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Connecticut's COVID-19 toll climbs to 875, including 19 fatalities, Lamont says

Gov. Ned Lamont said Wednesday the "incredibly infectious" coronavirus had been detected in another 257 state residents since the previous day, raising Connecticut's toll to 875 while claiming seven more lives.

One of the newly confirmed cases involved a Lyme resident, Lyme First Selectman Steven Mattson announced shortly before the governor's daily briefing.

"The first thing I want to say, on behalf of the entire Lyme community, is that our thoughts and prayers for a complete recovery are with this individual, their family and their loved ones," Mattson said in a statement.

Overall, nine of the state's cases involve New London County residents, including two hospitalizations. Those numbers did not appear to include the Lyme case, nor a case in Groton and another in the Department of Correction, both announced Wednesday night.

Groton Town police on Wednesday evening posted on social media that a 60-year-woman is the second confirmed positive case of COVID-19 in the town.

"While it is certainly noteworthy to have another positive case, I want to remind everyone that there are likely others in our community that have not been diagnosed or tested," Groton Town Manager John Burt said in the message. "If you must go out, please practice social distancing by keeping a 6 (foot) buffer between you and others." He urged anyone who had recently arrived in town from New York to self-isolate at home or in a hotel for two weeks. "Those self-isolating should stay home, and not go to work, classes, or social gatherings for those 14 days."

DOC said Wednesday that a staff member at the Corrigan-Radgowski Correctional Institution in Montville informed the department that he tested positive for the virus. The employee last entered the Radgowski section of the prison on March 21, and for that day and four days prior had minimal contact with inmates, DOC said. To date, no other staff or employee at the Montville facility has tested positive, according to the DOC.

The department announced its first staff member with the virus earlier this week, an employee assigned to the Garner Correctional Institution in Newtown. On Monday, DOC began screening everyone who enters its facilities and said it is denying access to anyone with a fever of 100.4 or greater. 

Nineteen people in the state have succumbed to COVID-19, the coronavirus disease, most of them older than 75 years of age, according to the governor. Twelve of the fatalities have involved Fairfield County residents.

"The rate of infection is up and we're not doing quite as many tests right now," the governor said. "We're still looking to do everything we can to make sure we have the reagents and the other devices we need to make the tests go, the PPE (personal protective equipment), so that's slowed just a little bit. But we're trying to do everything we can to add capacity."

The State Public Health Laboratory reported that it had tested 1,265 patients, with 180, or 14% of them, testing positive. Hospital and commercial laboratories also are providing testing. In total, nearly 6,000 tests have been reported to the state.

Earlier Wednesday, Dr. Ajay Kumar, Hartford HealthCare's chief clinical officer, told reporters 27 COVID-19 patients were being treated in the Hartford HealthCare system, which includes The William W. Backus Hospital in Norwich. The largest number of patients, 17, had been admitted to Hartford Hospital, Kumar said.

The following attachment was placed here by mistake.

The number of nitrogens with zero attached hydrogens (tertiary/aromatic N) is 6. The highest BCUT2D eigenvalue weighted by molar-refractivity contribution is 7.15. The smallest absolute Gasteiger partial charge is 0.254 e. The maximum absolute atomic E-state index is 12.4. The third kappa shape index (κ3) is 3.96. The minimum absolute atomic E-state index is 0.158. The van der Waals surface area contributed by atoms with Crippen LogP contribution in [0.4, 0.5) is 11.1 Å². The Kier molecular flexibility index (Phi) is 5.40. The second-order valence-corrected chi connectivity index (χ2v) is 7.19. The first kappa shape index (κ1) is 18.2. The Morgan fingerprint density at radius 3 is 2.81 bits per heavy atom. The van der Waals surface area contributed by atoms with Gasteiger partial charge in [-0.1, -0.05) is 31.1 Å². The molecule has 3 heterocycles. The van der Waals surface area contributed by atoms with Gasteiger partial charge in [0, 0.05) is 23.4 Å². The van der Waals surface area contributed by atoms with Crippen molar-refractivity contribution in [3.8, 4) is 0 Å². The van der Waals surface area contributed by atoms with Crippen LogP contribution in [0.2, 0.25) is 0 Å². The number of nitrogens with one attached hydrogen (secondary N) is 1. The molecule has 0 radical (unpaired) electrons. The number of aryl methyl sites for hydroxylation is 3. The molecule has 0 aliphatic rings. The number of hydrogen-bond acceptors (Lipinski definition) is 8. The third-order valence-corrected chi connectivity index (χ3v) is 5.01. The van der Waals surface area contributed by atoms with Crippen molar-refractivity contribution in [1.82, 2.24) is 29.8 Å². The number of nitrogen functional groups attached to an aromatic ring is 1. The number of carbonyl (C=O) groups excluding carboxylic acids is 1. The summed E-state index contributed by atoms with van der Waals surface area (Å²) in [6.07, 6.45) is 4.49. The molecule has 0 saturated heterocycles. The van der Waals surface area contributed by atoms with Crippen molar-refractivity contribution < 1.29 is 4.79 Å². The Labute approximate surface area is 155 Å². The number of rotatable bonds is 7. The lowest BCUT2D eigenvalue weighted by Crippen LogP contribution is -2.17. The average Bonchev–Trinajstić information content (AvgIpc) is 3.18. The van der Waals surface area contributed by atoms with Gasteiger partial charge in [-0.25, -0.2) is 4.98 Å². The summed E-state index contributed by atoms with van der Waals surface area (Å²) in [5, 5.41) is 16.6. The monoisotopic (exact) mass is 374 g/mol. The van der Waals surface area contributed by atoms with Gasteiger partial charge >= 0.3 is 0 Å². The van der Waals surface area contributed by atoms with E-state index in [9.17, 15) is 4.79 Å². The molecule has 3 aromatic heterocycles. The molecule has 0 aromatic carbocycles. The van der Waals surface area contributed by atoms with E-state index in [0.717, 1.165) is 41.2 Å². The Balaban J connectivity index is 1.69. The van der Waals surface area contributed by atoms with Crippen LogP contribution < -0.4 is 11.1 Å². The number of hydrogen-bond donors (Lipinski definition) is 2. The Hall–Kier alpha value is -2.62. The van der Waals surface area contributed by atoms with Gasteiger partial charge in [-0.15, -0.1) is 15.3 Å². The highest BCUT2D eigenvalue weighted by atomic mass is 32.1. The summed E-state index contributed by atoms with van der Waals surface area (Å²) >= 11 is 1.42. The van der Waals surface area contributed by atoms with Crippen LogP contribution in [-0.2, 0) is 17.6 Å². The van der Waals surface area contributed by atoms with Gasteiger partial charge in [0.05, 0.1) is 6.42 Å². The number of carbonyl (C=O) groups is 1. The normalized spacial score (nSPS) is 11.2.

No COVID-19 patients were being treated at Lawrence + Memorial Hospital in New London, which took samples from another 56 patients at its drive-up collection site Wednesday, a hospital spokesman said.

Lamont said the state had opened a field hospital in Danbury and that hospitals around the state were expanding capacity by postponing elective surgeries and repurposing space. He said many in the state were coming forward with offers of help, including a parachute-manufacturer that was being enlisted to design protective gear for health care workers and a Litchfield distiller that was providing free hand sanitizer.

More than just health concerns

Turning to the economic fallout from the pandemic, the governor said calls to the state's coronavirus 211 hotline increasingly centered on economic fears. He said people were worried about lost income, lost jobs and lost businesses.

Connecticut and the other states are starting to sift through the $2 trillion aid package Congress approved, which includes $100 billion for hospitals, $30 billion for education and $150 billion in block grants to the states, each of which will receive at least $1.25 billion, Lamont said.

David Lehman, commissioner of the state Department of Economic and Community Development, outlined the state's plan to target 5,000 small businesses of up to 100 employees, providing them with no-interest loans that won't have to be repaid for 18 months. The idea, Lehman said, is to provide businesses with enough cash to cover three months of payroll, rent and other operating expenses. He said funds would be disbursed through local banks.

Dr. Matthew Cartter, the state epidemiologist, said 10% of Connecticut's population, which would be about 350,000 people, could become infected with the coronavirus over the next eight weeks. He said modeling is being done to predict how many of those infected would be likely to require hospitalization.

Slowing the spread of disease through social distancing, or people keeping at least 6 feet of physical space between themselves and others, and other recommended measures should decrease the number of cases, he said.

Day Staff Writers Karen Florin and Kimberly Drelich contributed to this report.


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